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  1. Knowledge of Language in Action.Cheng-Hung Tsai - 2015 - Philosophical Explorations 18 (1):68-89.
    Knowledge of a language is a kind of knowledge, the possession of which enables a speaker to understand and perform a variety of linguistic actions in that language. In this paper, I pursue an agency-oriented approach to knowledge of language. I begin by examining two major agency-oriented models of knowledge of language: Michael Dummett's Implicit Knowledge Model and Jennifer Hornsby's Practical Knowledge Model. I argue that each of these models is inadequate for different reasons. I present an Acquaintance Knowledge Model, (...)
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  • Know-How as Competence. A Rylean Responsibilist Account.David Lowenstein - 2017 - Frankfurt am Main: Vittorio Klostermann.
    What does it mean to know how to do something? This book develops a comprehensive account of know-how, a crucial epistemic goal for all who care about getting things right, not only with respect to the facts, but also with respect to practice. It proposes a novel interpretation of the seminal work of Gilbert Ryle, according to which know-how is a competence, a complex ability to do well in an activity in virtue of guidance by an understanding of what it (...)
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  • Revealing Tacit Knowledge: Embodiment and Explication.Frank Adloff (ed.) - 2014 - Cambridge University Press.
    How does tacit knowledge inscribe itself into cultural and social practices? As the established distinction between tacit and explicit or discursive forms of knowledge does not explain this question, the contributions in this volume reconstruct, describe, and analyze the manifold processes by which the tacit reveals itself: They focus, for example, on metaphors, myths, and visualizations as explications of the tacit as well as on processes of embodiment. Taken together, they demonstrate that the tacit does not constitute a single or (...)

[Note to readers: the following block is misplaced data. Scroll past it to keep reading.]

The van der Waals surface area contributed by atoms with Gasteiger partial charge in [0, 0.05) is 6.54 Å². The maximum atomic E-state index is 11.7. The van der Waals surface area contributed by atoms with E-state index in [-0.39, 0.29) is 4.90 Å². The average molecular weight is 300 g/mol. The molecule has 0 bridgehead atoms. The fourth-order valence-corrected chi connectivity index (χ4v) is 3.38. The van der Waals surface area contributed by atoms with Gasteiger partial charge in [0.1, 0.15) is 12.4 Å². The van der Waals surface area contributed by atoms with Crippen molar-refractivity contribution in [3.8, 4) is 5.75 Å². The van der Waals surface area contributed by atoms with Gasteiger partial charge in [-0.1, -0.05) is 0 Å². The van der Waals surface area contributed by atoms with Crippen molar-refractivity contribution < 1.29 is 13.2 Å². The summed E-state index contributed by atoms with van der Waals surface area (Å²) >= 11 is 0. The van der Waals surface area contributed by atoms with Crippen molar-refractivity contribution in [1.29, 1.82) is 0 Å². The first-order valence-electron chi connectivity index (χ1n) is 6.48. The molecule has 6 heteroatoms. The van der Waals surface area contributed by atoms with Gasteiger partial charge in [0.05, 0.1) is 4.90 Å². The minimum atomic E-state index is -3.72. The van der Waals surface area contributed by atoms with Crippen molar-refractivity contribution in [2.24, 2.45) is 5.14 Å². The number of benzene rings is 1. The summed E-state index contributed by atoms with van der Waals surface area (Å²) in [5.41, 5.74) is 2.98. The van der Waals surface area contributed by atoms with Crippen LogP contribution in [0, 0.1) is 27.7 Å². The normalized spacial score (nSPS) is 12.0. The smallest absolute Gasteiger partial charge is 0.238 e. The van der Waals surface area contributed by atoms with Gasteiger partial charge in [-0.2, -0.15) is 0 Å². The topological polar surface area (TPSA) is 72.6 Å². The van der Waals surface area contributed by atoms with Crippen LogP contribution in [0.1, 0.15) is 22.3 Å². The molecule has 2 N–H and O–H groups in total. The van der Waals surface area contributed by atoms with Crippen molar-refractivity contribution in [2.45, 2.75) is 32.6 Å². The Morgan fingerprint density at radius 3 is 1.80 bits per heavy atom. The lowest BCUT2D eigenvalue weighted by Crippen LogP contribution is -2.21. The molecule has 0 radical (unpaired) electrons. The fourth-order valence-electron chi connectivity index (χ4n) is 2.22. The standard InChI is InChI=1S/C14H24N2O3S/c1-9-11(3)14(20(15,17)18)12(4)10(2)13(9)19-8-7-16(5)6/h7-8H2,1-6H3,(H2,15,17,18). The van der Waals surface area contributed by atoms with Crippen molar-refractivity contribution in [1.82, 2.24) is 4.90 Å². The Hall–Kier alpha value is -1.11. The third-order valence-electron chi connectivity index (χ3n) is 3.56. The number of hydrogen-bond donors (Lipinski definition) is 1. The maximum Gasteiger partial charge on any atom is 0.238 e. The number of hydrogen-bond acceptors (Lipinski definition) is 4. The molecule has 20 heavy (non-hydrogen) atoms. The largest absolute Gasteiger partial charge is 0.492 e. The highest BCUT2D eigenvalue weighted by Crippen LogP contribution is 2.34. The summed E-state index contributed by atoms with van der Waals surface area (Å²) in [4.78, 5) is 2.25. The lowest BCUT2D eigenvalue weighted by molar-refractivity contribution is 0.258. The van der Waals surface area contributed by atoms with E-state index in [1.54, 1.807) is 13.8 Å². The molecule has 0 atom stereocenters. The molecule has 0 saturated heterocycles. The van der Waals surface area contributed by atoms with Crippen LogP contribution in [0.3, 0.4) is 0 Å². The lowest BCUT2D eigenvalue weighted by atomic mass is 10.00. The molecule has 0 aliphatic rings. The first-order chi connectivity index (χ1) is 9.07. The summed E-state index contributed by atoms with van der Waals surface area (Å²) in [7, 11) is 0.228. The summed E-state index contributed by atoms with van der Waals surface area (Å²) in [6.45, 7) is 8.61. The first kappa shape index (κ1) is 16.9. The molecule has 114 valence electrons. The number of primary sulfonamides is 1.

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  • Knowledge-How (Reference Entry).Bolesław Czarnecki - 2016 - Oxford Bibliographies in Philosophy.
    The entry is intended as an advanced introduction to the topic of knowledge-how. It starts with a list of overviews, monographs and collections, followed by selected 20th century discussions. The last two sections contain sources pertaining to Ryle's own work on the topic as well as work by other influential thinkers, and themes that are sometimes associated with knowledge-how. The remaining seven sections survey the contemporary literature on knowledge-how from three perspectives: (i) generic desiderata for accounts of knowledge-how, (ii) specific (...)
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  • Xunzi and Virtue Epistemology.Cheng-Hung Tsai - 2014 - Universitas 41 (3):121-142.
    Regulative virtue epistemology argues that intellectual virtues can adjust and guide one’s epistemic actions as well as improve on the quality of the epistemic actions. For regulative virtue epistemologists, intellectual virtues can be cultivated to a higher degree; when the quality of intellectual virtue is better, the resulting quality of epistemic action is better. The intellectual virtues that regulative epistemologists talk about are character virtues (such as intellectual courage and open-mindedness) rather than faculty virtues (such as sight and hearing), since (...)
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  • The Structure of Practical Expertise.Cheng-Hung Tsai - 2014 - Philosophia 42 (2):539-554.
    Anti-intellectualists in epistemology argue for the thesis that knowing-how is not a species of knowing-that, and most of them tend to avoid any use of the notion “knowing-that” in their explanation of intelligent action on pain of inconsistency. Intellectualists tend to disprove anti-intellectualism by showing that the residues of knowing-that remain in the anti-intellectualist explanation of intelligent action. Outside the field of epistemology, some philosophers who try to highlight the nature of their explanation of intelligent action in certain fields, such (...)
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  • Ethical Expertise and the Articulacy Requirement.Cheng-Hung Tsai - 2016 - Synthese 193 (7):2035-2052.
    Recently virtue ethicists, such as Julia Annas and Matt Stichter, in order to explain what a moral virtue is and how it is acquired, suggest modeling virtue on practical expertise. However, a challenging issue arises when considering the nature of practical expertise especially about whether expertise requires articulacy, that is, whether an expert in a skill is required to possess an ability to articulate the principles underlying the skill. With regard to this issue, Annas advocates the articulacy requirement, while Stichter (...)
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